Just because the pick has been known since the moment the Jaguars landed the first overall selection, let's not just gloss over that the Jaguars were the biggest winners of the draft.
Bill Belichick: Don't buy all the anti-Mac Jones rhetoric. That came after the reports that the 49ers might draft him at No. 3. And it made sense; Jones never profiled as a top-three pick.
But No. 15? To a team that didn't have a real answer at quarterback and didn't have to move up to get one? That's a winner.
Belichick often seems to have good fortune land in his lap, and that's one reason fans don't like him. And it happened again.
Jones is a great fit for the Patriots offense. He doesn't have an amazing upside, but he can process quickly and operate an offense at a high level. He's a good NFL prospect. Jones isn't Tom Brady and is very, very unlikely to be anywhere close, but stylistically they are similar. The Patriots will get the most out of Jones. He didn't go third but he landed in a perfect spot for his skill set.
And Belichick got his quarterback in the middle of the first round without having to trade up. That's a pretty good night.
San Francisco 49ers: No matter how multiple prominent NFL reporters got word that the 49ers were eyeing Mac Jones with the third pick, the 49ers didn't go that route.
49ers fans can relax.
The 49ers took North Dakota State quarterback Trey Lance, who is a better prospect than Jones. He has a huge upside in Kyle Shanahan's offense. Jones might end up being the better NFL player, but at this moment you'd bet on Lance over Jones.
If Lance comes along quickly, the 49ers could be a contender. They were in the Super Bowl in 2019, then had a horribly unlucky season with injuries and COVID-19 issues in 2020. There's no reason they can't be one of the NFL's best teams again in 2021. Lance will help them get there. It could end up being a phenomenal pick, even if San Francisco kept everyone in suspense until it was made.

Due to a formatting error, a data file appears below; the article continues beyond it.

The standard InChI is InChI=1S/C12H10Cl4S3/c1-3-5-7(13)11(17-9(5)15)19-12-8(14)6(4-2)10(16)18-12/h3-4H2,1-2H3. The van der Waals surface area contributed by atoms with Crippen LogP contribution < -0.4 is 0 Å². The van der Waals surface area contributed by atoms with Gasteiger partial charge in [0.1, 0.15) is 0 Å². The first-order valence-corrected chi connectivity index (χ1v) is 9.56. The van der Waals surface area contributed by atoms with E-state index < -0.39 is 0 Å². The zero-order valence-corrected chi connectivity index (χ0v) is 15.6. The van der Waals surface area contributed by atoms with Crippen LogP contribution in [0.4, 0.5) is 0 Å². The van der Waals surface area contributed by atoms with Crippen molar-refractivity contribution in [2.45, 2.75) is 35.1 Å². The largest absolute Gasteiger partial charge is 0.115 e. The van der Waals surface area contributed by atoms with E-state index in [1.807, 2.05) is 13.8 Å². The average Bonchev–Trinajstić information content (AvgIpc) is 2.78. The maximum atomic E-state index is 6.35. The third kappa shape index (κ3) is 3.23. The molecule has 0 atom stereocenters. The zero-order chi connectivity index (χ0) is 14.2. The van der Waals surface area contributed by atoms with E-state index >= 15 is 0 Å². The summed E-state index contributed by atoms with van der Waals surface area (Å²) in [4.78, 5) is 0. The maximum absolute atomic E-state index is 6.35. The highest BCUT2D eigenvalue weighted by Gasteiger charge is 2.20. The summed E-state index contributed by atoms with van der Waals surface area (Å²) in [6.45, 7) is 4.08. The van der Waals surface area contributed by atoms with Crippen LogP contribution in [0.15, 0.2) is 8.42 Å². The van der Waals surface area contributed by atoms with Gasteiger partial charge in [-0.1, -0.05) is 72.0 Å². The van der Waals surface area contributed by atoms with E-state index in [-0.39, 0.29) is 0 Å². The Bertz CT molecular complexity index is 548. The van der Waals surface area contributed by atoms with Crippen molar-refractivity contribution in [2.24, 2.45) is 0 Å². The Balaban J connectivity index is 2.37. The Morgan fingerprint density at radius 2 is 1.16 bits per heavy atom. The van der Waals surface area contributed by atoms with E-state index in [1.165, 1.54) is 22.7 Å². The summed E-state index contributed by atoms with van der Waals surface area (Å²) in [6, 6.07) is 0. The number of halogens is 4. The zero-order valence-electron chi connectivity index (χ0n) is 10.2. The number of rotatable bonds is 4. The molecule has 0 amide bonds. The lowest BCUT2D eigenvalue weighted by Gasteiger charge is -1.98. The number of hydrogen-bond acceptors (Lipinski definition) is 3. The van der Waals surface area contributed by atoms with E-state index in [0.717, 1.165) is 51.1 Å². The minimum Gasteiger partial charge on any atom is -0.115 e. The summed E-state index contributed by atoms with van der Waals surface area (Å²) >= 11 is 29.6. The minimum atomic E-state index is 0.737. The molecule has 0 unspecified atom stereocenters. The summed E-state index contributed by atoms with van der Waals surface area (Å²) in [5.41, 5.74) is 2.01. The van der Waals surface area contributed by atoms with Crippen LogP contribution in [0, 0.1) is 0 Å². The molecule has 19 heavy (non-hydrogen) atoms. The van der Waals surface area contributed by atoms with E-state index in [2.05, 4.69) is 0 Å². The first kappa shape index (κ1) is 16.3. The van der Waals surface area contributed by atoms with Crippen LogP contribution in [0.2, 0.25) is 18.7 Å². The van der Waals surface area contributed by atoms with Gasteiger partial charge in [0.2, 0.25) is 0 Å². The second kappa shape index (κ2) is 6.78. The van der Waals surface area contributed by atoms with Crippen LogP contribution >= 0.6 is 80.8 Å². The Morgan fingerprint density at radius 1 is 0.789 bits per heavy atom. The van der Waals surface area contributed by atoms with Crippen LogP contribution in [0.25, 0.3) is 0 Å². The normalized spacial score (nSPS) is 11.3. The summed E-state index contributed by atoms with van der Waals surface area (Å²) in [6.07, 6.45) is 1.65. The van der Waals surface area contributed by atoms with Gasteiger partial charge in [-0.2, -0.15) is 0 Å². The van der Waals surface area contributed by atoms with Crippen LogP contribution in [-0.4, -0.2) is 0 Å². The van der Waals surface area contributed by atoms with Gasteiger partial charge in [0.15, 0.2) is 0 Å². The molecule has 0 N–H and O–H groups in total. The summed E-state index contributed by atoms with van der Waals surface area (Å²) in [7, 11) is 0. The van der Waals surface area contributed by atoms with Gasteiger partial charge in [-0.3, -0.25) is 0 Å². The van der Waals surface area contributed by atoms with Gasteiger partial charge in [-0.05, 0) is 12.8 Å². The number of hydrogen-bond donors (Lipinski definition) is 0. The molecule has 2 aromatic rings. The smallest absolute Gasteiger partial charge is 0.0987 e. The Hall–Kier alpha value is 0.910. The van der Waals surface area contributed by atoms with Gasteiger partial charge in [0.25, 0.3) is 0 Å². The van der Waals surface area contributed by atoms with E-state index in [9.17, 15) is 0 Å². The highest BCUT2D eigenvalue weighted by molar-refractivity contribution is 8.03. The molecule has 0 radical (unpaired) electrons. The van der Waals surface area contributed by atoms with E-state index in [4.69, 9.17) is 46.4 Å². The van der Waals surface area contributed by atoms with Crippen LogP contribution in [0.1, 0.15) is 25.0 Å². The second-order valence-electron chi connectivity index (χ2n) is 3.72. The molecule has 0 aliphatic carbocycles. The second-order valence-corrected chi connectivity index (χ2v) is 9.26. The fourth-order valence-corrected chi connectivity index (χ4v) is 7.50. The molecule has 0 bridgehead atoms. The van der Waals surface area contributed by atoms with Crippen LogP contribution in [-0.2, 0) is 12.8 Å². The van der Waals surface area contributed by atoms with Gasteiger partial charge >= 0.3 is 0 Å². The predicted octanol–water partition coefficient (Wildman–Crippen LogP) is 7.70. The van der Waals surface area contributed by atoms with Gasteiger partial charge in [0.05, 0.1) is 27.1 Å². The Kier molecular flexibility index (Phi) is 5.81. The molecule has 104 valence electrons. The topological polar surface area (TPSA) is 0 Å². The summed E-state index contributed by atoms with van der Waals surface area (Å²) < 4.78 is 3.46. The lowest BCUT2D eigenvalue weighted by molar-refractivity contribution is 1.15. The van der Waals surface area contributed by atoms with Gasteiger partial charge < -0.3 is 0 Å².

Denver Broncos, for now: The Broncos draft needs to be graded on a huge curve.
If Denver lands Aaron Rodgers, them passing on a quarterback at No. 9 will make sense. But if the Broncos passed on Justin Fields and Mac Jones to pick cornerback Patrick Surtain II and roll with Teddy Bridgewater and Drew Lock at quarterback, it's a decision that could define new GM George Paton.
Lock hasn't shown he can be a high-end NFL starter. Bridgewater was a nice value addition, but there's a reason the Panthers paid $7 million of Bridgewater's salary and took just a sixth-round pick back to get rid of him. He's not a long-term answer at starting quarterback.
A report from Mike Klis of 9News in Denver said Paton "cooled" on the idea of taking a quarterback at No. 9 when the team landed Bridgewater, who probably profiles best as a top-end backup. That's pretty hard to process.
Denver has become the glaring example of how tough it can be to replace a legend at quarterback. They have tried everything and nothing has worked. Maybe they land Rodgers. Maybe Lock or Bridgewater shine. Perhaps Fields and Jones are busts. But if this is just the latest misstep the Broncos have made at quarterback, it will be a tough one to move past.
Green Bay Packers: A first-round cornerback, who very few had mocked in the first round, is unlikely to make Aaron Rodgers happy.